WILKES'S DIARY

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Rupert Allason, aka the spy writer Nigel West, is likely to be a lone voice raised during the forthcoming Second Reading of the MI5 Bill. The Home Secretary is trying to give MI5 a wider role in combating crime, shoulder to shoulder with the police. Wilkes's old Cambridge friends in MI6 - the classic James Bond organisation - are aghast at the way MI5 is expanding its empire, even to the point of openly advertising for recruits, while MI6 has been forced to cut its agents overseas.

So 007 is no longer able to afford the cost of living in Russia, and lavish beach apartments in the Caribbean are no longer allowed on MI6 expenses. But that is not Rupe's main objection. Nor is it even that he will have less material for his books; after all, the potential "turf wars" between MI5 and the police will provide pure gold for novels.

No, the spy writer is privately warning chums around the tearoom that turning MI5 into an undercover branch of the police is wholly unsatisfactory because MI5 officers - who need to protect their anonymity - will not be able to give evidence in open court. Allason reckons MI5 is not really up to taking evidence and statements and all the fiddlesome paperwork that policemen on the beat have to deal with on a routine basis. Why should the MP bother about this? In his spare time, he has also acted as a special constable, m'lud. I rest my case.

The Home Secretary is robustly supporting the Government's line on the safety of beef, in spite of the scare stories. Wilkes spied Michael Howard tucking into a hearty serving of calf's liver at the Soho House in Greek Street. The traditional preference in the Commons for beef may explain the past behaviour of some of Wilkes's backbench colleagues. Nevertheless, Wilkes would like to see more ministers following Howard's example.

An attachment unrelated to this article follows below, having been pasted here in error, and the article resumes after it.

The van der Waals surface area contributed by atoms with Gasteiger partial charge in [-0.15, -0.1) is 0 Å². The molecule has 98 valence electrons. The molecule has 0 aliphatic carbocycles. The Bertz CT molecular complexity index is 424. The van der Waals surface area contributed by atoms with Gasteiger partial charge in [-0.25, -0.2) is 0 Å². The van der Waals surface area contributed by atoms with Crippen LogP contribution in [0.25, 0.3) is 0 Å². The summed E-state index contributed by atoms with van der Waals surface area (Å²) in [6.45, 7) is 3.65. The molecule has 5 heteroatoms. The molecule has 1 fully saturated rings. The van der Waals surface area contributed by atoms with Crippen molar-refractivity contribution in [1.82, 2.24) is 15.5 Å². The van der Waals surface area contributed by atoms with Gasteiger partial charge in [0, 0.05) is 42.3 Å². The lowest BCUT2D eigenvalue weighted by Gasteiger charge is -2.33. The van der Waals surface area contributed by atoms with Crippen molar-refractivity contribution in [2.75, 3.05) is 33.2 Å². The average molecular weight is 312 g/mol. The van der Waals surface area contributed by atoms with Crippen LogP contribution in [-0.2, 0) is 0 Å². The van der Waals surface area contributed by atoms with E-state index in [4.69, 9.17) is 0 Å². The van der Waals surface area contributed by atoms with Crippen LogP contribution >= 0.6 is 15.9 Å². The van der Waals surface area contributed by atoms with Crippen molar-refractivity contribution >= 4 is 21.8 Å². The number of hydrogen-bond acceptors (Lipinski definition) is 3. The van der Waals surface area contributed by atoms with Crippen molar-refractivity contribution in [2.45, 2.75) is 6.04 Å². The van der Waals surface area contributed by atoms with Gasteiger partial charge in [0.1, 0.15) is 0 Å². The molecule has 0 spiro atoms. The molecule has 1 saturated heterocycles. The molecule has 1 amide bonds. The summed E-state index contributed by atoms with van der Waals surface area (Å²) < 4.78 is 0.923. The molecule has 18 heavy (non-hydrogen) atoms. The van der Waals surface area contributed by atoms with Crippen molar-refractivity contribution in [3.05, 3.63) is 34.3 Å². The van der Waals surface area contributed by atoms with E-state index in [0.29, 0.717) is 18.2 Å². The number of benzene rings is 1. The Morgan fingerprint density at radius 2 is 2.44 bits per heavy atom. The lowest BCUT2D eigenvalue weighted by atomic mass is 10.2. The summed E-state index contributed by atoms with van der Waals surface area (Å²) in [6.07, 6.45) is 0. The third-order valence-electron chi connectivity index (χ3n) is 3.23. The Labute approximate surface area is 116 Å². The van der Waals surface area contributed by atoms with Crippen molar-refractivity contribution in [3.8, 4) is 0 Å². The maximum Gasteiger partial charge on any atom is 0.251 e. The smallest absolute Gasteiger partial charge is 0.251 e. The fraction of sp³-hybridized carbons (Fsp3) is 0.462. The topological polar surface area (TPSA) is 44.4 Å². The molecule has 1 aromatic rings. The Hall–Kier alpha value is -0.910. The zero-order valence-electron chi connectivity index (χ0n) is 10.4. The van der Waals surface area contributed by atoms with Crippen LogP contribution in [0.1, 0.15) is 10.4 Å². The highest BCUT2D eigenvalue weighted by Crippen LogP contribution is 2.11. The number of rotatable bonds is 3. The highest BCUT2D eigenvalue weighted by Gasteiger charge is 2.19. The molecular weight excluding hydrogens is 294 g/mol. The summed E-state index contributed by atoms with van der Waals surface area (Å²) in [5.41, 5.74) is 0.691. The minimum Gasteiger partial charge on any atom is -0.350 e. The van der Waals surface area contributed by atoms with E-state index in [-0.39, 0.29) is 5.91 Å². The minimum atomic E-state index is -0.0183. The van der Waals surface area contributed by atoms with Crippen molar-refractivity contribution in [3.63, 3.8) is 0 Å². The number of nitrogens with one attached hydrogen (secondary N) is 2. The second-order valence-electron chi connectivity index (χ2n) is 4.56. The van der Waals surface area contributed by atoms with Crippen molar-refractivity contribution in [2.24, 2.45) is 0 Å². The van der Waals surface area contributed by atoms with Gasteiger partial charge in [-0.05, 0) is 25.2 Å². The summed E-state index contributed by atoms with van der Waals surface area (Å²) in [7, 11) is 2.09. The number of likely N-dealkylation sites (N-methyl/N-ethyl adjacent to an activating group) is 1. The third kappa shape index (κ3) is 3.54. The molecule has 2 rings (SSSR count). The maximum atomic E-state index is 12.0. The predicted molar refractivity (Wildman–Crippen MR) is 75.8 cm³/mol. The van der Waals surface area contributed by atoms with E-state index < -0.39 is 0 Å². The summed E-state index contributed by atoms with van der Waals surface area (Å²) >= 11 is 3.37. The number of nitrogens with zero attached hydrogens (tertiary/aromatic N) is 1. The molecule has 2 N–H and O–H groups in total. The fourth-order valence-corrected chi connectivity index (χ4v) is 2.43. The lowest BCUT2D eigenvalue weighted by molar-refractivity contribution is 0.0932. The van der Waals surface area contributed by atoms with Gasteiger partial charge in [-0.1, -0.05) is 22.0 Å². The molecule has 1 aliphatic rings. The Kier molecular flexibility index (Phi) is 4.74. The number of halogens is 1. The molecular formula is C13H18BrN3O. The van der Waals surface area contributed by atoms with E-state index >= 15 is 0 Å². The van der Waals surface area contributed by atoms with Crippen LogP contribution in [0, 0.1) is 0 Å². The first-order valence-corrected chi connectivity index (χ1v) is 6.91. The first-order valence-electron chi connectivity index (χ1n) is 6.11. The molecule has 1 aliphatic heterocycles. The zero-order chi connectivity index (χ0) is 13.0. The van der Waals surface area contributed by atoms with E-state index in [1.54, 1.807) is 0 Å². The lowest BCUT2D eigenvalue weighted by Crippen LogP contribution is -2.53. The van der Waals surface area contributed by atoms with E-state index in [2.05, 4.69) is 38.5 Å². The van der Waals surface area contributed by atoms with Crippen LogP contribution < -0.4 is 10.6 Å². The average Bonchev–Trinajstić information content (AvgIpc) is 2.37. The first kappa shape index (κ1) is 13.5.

Stephen Dorrell, the wimpish Health Secretary, should set the standard by ordering beef sandwiches for the whole Cabinet at next Thursday's meeting. With a liberal helping of beef dripping.

At least the Department of Health's employees are doing their bit to combat BSE scaremongering. The departmental canteen menu has been boasting minced beef and onion pie for pounds 1.50. It has been outselling the vegetable lasagne two to one.

An exclusive leaked document has fallen into Wilkes's hands: the proposed ministerial Christmas message by Michael Heseltine, Deputy Prime Minister, drawn up by the private public relations consultancy Sweet F Associates, says seasonal objectives include a "shift of the organisational dynamic to achieve a system-wide delivery of the core mission statement ... " (ie, Happy Christmas). The methodology recommended by Sweet FA is "a whole systems approach enabling recipients to tailor throughput of the message within their own organisational matrix" (ie, they might send a card).

To evaluate the outcome, Sweet FA says: "Ministers are aware of the concern of DPM [Deputy Prime Minister] and EDCP [the Cabinet committee that he chairs on the Government's self-promotion] to ensure interdepartmental co-ordination and presentational cohesion, and to identify a lead Department responsible for ensuring that duty ministers are available to take media bids on the day.